When Kodak filed for Chapter 11 earlier this month, it wasn't just the end for one of the longest-lived blue-chip companies of the past 100 years.
It was an object lesson in what happens when firms with massive market share get too fat and happy and start to treat their customers as captives rather than as free agents who will go elsewhere given half a chance.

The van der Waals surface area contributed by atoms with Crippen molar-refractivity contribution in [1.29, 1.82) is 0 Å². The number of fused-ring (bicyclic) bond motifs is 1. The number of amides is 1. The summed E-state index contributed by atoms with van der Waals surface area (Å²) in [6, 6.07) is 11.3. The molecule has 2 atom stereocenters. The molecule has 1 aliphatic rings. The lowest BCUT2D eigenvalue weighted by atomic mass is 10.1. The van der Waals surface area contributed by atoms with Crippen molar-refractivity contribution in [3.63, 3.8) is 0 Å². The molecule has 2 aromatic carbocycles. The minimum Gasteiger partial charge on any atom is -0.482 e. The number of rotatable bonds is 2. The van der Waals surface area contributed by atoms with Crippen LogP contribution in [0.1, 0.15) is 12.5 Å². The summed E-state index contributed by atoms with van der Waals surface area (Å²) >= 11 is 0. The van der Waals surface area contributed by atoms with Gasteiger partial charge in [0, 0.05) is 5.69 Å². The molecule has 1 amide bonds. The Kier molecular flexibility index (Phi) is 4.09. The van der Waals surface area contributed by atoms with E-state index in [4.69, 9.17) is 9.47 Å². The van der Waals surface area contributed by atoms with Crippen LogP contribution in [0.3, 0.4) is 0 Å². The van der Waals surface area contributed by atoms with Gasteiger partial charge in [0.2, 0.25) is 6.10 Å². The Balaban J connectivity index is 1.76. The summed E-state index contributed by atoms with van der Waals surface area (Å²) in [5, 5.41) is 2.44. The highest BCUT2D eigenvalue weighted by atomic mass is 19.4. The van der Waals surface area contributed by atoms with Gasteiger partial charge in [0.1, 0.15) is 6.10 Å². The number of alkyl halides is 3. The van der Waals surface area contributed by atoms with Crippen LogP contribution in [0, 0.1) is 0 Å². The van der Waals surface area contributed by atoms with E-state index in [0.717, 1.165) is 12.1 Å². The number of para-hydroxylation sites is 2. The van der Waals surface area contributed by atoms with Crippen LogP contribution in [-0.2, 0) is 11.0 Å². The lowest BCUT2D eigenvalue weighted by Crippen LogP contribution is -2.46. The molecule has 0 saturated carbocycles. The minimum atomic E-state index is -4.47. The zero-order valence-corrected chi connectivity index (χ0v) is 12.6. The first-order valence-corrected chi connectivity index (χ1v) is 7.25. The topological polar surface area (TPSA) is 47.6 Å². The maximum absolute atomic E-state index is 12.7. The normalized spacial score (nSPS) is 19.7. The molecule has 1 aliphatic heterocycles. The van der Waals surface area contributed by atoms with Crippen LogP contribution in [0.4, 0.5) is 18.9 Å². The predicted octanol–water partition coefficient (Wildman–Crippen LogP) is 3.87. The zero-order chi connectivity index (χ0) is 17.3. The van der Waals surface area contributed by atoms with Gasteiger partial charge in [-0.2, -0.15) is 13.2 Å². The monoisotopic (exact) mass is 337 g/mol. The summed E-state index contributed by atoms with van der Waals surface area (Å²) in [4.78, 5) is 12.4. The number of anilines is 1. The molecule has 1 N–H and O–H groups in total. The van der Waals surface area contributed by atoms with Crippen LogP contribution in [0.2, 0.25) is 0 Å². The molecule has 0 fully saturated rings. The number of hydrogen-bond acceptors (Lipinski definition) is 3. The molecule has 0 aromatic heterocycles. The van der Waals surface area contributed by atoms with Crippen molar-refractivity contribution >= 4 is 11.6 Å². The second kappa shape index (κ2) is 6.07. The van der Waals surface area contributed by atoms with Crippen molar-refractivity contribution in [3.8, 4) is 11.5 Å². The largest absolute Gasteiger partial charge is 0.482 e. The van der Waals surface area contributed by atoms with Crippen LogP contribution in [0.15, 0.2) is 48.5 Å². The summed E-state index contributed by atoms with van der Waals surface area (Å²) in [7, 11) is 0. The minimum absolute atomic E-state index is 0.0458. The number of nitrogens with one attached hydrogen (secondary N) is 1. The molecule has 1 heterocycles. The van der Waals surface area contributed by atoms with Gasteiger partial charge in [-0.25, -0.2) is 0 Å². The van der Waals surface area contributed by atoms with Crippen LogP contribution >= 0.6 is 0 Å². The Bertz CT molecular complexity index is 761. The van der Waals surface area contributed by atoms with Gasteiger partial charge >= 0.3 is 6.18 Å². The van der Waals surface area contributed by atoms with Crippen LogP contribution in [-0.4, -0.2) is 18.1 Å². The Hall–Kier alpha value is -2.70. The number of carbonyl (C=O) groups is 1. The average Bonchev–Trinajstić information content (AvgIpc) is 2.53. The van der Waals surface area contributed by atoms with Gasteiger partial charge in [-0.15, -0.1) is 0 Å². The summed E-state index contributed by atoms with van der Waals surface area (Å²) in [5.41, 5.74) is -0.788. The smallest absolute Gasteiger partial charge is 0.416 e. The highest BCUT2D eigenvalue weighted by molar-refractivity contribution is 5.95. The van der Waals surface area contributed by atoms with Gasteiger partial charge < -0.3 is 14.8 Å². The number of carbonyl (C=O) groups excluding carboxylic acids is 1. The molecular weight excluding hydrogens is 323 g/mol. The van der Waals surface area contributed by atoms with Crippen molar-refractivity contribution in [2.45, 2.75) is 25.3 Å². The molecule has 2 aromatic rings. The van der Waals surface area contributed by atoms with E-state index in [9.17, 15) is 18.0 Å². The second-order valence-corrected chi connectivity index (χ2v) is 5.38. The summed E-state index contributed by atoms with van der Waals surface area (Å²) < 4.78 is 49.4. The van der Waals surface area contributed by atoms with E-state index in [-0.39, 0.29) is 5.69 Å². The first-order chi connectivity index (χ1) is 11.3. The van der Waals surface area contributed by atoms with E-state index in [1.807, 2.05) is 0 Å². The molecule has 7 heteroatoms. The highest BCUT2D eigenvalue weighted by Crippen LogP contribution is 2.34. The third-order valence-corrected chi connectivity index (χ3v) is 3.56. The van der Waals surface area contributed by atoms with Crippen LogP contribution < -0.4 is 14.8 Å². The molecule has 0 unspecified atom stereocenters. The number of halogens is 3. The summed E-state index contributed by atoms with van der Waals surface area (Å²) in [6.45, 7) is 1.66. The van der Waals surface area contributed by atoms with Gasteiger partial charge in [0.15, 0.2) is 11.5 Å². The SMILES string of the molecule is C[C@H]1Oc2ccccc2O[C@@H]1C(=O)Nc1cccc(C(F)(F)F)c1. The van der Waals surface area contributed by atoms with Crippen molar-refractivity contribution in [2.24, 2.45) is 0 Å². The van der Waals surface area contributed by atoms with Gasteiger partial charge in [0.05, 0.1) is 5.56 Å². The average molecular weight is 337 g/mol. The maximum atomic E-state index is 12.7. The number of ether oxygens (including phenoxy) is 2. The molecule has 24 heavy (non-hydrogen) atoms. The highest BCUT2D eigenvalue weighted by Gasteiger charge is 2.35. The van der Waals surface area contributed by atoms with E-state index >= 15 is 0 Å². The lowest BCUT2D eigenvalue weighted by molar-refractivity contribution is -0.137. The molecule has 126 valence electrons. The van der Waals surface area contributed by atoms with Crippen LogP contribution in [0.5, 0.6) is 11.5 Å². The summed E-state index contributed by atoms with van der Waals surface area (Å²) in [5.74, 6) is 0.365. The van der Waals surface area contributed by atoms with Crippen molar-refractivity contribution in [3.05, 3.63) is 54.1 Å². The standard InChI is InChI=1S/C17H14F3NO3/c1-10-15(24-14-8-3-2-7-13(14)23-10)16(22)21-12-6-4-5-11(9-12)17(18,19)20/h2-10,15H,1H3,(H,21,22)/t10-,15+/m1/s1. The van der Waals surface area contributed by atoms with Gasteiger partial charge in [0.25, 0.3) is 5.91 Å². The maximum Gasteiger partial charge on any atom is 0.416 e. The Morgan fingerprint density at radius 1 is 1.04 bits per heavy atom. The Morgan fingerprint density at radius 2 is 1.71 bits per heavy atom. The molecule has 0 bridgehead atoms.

Reason's Nick Gillespie and Matt Welch, co-authors of The Declaration of Independents: How Libertarian Politics Can Fix What's Wrong with America, argue that the lessons of Kodak apply to partisan politics, where the Democratic and Republican parties are facing record-low levels of voter identification. Despite the high stakes of the 2012 election, Americans are in open revolt against a duopoly that's been around since the 19th century. If the GOP and the Dems want to keep their customers happy, they need to learn the lesson that Kodak ignored all the way to liquidation.